Smallbu, the team behind the game’s hand-drawn, comic-strip-in-motion, gently vibrating animation style has drawn a diverse, fun range of gators. They come in uniquely delightful shapes and animate with uniquely delightful animations to a degree where much of the joy is found in simply meeting people, watching them move, and soaking in the visual representation of their personalities. Background art bears its occasional gag but is less interested in quick jokes than conveying a sense of place. The washed-out antique scenes lend an impression and frame our eccentric, relatively saturated green splashes of characters their visual focus. The game feels a certain way to look at – classy coffee counters and seedy bars more akin to small-town diners with colourful faces poised to say goofy things.
Music ranges to suit. On one end we have jaunty, old-timey swing with horns, bass strings, and quick drums – something you might hear in a speakeasy if an alligator-y one where a police raid would oh so fun to watch. Maybe some slow jazz over the papery texture of gramophone or wistful transit-car brass.
On the other end our piano is accompanied by kazoos and slide whistles. Pat’s theme suits him.
The writing is occasionally brilliant, but not quite on par with the rest of the presentation. It’s not straggling far behind, mind you, but some characters are too on the snout and a few lines are a bit threadbare and noticeably written. The grillmeister dad, for example, lets his thick self-aware-put-upon-dad shtick relegate him to a joke where others are more, er, human if cartoonily so. Most of the time, however, it’s blending rather beautifully with the rest of the vibe, dialogue popping with bubbly little water drop noises timed to give emphasis or pause where intended. It, too, seems less concerned with cracking jokes than being overwhelmingly loveable. For what it’s worth to you, I audibly cooed with affection in several places.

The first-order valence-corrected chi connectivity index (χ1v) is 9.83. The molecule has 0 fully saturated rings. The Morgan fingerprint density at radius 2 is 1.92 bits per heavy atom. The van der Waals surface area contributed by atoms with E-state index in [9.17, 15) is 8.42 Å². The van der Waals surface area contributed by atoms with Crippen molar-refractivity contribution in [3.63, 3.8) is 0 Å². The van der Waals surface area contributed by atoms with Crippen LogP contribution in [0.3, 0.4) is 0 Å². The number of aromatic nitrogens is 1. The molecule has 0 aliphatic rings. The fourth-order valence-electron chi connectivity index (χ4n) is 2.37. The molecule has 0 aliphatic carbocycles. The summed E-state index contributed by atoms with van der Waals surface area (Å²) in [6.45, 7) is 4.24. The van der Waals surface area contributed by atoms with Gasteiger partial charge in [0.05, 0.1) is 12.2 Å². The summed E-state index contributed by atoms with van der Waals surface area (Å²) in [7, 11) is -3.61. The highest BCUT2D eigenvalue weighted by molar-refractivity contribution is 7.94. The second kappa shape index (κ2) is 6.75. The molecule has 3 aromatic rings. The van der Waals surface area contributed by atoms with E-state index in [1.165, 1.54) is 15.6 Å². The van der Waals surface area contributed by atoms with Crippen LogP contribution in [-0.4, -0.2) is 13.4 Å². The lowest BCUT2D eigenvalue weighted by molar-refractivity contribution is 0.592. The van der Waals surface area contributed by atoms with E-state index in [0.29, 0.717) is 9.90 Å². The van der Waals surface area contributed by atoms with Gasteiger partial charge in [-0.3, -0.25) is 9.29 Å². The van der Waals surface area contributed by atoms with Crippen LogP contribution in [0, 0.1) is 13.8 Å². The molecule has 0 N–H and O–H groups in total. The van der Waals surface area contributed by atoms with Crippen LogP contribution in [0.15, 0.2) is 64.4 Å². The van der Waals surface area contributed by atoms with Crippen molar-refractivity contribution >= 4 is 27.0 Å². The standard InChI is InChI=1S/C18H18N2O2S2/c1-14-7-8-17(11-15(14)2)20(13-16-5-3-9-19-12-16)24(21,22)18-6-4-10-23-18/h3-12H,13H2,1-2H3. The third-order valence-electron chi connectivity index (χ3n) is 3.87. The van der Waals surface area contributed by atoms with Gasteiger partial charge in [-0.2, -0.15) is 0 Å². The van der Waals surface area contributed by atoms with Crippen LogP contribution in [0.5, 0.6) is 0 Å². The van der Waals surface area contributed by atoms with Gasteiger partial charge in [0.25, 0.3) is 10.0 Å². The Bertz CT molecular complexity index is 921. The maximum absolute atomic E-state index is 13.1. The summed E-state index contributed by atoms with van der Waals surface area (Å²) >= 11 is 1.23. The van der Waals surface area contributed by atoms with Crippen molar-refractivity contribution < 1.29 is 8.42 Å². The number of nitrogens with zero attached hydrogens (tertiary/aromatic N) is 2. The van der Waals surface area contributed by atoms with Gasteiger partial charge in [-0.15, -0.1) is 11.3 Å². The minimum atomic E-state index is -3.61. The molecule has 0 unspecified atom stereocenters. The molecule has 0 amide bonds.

The games you play with the family are the least consistent piece. Mixing soda fountain cocktails in the park is hard to mess up if you possess more concentration than our teen friend with the recipe book, but I am terrible at anything in the Flappy Bird cadre. It bears whatever degree of condemnable sin you consider a tile-sliding puzzle to be, but pulling aside the velvet curtain in the recesses of Nana Rue’s antique shop and contacting the dead via ouija is terrific. The afterlife beyond the viewing piece reveals a whole little world of drama and dice games; you’re supposed to be hunting The Black Widow’s husband against the threat of building suspicion, but the hidden scene is so tempting! Luckily the consequence of failure is low: time will advance, but you probably won’t need whatever would have been discovered if you’d prefer to move on.
It’s a game about a mindset. Or a feeling. Something to sit with for the duration of a tea or sink into for an hour or two with trust that you’ll be smiling through most of it. It’s nigh harmless, only the faintest suggestions of genuine consequence wisping in from occasional details and NYC caricature. It’s a world where raggy low-fi billiard-room blues sing about the woes of biteable tails and chewing beef with missing teeth rather than something identifiably blue, a loving mishmash of generations spanning prohibition-era starch, greaser street-toughs, and clamshell cell phones. It’s sweet and earnest and huggable. For any weird pieces of writing or less pleasant minigames, it knows exactly where its heart is and what kind of thing it wants to be, and that thing is marvellous.